"Conceptually, the CPI is a better indicator of demand side pressures than the WPI-and there is no denying that consumer prices better reflect demand side pressures than wholesale prices," RBI governor D Subbarao stated
Mumbai: Reserve Bank of India (RBI) governor D Subbarao on Tuesday said consumer price index (CPI) works better than wholesale price index (WPI) in capturing market dynamics and arriving at a more realistic inflation forecast, reports PTI.
"Conceptually, the CPI is a better indicator of demand side pressures than the WPI-and there is no denying that consumer prices better reflect demand side pressures than wholesale prices," Mr Subbarao said at the RBI's 5th Statistical day celebrations at the Mint Road office.
Elaborating it, the governor said a sustained rise in wholesale prices either results in an eventual increase in prices by retailers or a squeeze in their margins.
But if the demand is strong, retailers may exercise pricing power and pass on the increase in wholesale prices to consumers. In case demand is weak, retailers will be forced to partly absorb the increase in wholesale prices in their margins, he said.
However, defending the WPI usage in the apex bank's inflation forecast, Mr Subbarao said, "Given the limited efficacy of monetary policy to deal with food and fuel inflation, and the limits on using core CPI inflation measures, we have focussed our attention on non-food manufactured products inflation as an indicator of demand-side pressures in the economy."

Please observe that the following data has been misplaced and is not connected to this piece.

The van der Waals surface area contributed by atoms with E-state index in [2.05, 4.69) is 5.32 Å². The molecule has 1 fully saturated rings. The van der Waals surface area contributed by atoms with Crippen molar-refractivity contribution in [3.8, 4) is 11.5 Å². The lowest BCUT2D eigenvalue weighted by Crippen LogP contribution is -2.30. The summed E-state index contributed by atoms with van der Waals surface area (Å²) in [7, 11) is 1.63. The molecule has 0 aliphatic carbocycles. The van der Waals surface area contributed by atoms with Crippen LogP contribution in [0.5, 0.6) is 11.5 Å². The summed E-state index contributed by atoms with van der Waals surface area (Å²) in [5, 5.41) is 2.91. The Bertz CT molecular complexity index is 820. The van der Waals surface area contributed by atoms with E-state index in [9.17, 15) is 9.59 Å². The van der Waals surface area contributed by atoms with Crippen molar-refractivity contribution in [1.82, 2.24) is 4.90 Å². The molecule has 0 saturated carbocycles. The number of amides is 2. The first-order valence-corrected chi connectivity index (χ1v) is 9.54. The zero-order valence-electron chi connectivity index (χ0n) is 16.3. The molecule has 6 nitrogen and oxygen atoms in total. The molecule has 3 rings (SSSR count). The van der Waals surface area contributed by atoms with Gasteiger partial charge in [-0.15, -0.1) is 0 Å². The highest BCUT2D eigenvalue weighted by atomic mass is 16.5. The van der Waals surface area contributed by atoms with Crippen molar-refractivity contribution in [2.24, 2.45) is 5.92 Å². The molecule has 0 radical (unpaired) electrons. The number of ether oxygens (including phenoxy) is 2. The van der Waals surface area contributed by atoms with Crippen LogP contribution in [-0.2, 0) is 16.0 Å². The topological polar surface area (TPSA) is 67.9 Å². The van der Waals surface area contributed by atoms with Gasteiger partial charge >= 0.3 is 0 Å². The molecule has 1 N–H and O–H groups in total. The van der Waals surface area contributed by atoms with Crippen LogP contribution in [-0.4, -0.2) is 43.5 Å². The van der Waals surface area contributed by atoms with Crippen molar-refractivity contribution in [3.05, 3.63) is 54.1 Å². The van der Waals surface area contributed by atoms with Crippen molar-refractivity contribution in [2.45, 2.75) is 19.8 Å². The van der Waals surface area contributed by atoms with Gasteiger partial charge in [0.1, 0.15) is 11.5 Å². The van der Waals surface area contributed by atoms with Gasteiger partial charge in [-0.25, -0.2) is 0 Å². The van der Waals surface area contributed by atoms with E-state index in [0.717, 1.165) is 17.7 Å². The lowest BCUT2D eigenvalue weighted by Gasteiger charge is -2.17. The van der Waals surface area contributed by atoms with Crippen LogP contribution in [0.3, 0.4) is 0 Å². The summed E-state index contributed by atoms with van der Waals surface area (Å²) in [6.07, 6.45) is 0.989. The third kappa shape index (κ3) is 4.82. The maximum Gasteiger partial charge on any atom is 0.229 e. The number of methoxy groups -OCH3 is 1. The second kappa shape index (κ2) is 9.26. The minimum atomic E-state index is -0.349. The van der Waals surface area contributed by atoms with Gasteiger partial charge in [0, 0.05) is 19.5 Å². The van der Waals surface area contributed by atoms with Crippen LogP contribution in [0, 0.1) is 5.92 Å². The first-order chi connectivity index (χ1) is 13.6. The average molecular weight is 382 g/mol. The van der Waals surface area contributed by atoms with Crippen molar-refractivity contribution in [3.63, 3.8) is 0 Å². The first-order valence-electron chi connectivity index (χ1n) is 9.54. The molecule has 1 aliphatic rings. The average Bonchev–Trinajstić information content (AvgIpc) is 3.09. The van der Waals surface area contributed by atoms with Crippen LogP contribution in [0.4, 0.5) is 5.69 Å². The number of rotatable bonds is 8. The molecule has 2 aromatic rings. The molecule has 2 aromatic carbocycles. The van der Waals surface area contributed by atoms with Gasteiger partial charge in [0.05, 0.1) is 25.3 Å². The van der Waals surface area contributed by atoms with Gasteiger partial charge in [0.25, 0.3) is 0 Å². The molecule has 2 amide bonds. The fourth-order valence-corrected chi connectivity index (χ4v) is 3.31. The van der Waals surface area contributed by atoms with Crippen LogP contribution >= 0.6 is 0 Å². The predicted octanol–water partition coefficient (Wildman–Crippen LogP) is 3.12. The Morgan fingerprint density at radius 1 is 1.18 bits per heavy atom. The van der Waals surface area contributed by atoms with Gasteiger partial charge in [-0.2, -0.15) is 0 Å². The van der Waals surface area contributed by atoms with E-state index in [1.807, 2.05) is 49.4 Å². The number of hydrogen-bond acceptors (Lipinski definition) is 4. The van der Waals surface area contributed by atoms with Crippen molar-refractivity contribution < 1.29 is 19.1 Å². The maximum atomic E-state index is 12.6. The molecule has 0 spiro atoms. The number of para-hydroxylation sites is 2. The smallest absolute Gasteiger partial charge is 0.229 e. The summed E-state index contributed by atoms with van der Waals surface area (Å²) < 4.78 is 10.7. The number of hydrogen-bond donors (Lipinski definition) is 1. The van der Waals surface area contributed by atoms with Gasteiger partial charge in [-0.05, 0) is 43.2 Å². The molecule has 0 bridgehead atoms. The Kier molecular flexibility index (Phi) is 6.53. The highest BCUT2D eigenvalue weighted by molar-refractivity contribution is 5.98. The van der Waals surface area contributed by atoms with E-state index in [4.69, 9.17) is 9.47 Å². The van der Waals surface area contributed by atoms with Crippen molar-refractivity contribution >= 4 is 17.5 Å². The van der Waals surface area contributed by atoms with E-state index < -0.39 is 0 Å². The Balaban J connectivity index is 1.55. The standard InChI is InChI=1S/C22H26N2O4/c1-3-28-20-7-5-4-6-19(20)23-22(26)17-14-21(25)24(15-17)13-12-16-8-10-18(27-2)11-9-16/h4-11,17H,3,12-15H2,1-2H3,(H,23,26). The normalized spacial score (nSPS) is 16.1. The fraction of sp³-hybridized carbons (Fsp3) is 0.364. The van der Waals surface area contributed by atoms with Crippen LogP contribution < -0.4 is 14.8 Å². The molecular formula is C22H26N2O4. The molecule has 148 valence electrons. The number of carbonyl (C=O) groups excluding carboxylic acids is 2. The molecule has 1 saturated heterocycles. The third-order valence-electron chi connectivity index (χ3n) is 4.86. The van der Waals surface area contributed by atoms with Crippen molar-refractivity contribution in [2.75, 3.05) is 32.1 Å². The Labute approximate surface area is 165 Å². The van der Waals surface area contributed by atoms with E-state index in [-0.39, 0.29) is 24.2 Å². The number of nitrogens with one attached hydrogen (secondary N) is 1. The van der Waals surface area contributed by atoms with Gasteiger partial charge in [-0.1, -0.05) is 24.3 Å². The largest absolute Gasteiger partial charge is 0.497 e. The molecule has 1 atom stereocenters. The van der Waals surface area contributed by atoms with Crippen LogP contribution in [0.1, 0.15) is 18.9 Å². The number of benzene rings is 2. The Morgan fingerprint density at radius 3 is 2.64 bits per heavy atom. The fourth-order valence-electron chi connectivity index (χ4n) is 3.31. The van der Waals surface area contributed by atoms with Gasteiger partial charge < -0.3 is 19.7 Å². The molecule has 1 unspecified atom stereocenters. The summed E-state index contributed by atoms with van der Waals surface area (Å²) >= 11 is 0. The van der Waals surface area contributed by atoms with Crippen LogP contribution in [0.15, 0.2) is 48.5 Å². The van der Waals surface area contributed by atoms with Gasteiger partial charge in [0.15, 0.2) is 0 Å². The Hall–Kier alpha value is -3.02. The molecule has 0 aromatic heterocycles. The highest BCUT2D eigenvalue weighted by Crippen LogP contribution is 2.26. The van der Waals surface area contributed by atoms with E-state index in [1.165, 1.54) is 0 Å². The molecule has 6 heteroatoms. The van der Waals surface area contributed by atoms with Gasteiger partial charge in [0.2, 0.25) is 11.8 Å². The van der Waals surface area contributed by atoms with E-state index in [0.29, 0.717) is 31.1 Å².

He admitted that there was some merit in the criticism of RBI's inflation forecasts, which has been going off the mark, but pointed out that the bank has "opted for WPI over CPI as a second best choice for a number of reasons, first and most importantly, we do not have a single CPI that is representative of the whole country.
"Until recently we had four, and currently we have three CPIs representing different segments of the population," he said, pointing out that while WPI is computed on an all-India basis, while CPIs are constructed for specific centres and then aggregated to an all-India index.
"Secondly, WPI is available with a shorter lag than the CPIs. Third, WPI has a broader coverage than the CPIs in terms of the number of commodities, quotations, inclusion of non -agricultural products and tradeable items," he said.
Noting that the WPI has been revised upwards, sometimes sharply, in recent months, he said accordingly, the RBI was forced to revise upwards many a time its own inflation forecast during the past fiscal.
Noting that generally, core inflation is a derived inflation measure from the headline, he said, "The transitory component of the headline, food and fuel, is excluded in this process. This is the standard practice though there are many statistical methods of exclusion."
While it is true that commodity prices influence the non-food manufactured products component of WPI, it is also true that the pass-through from higher commodity prices to WPI depends critically upon the underlying demand conditions in the economy, he argued.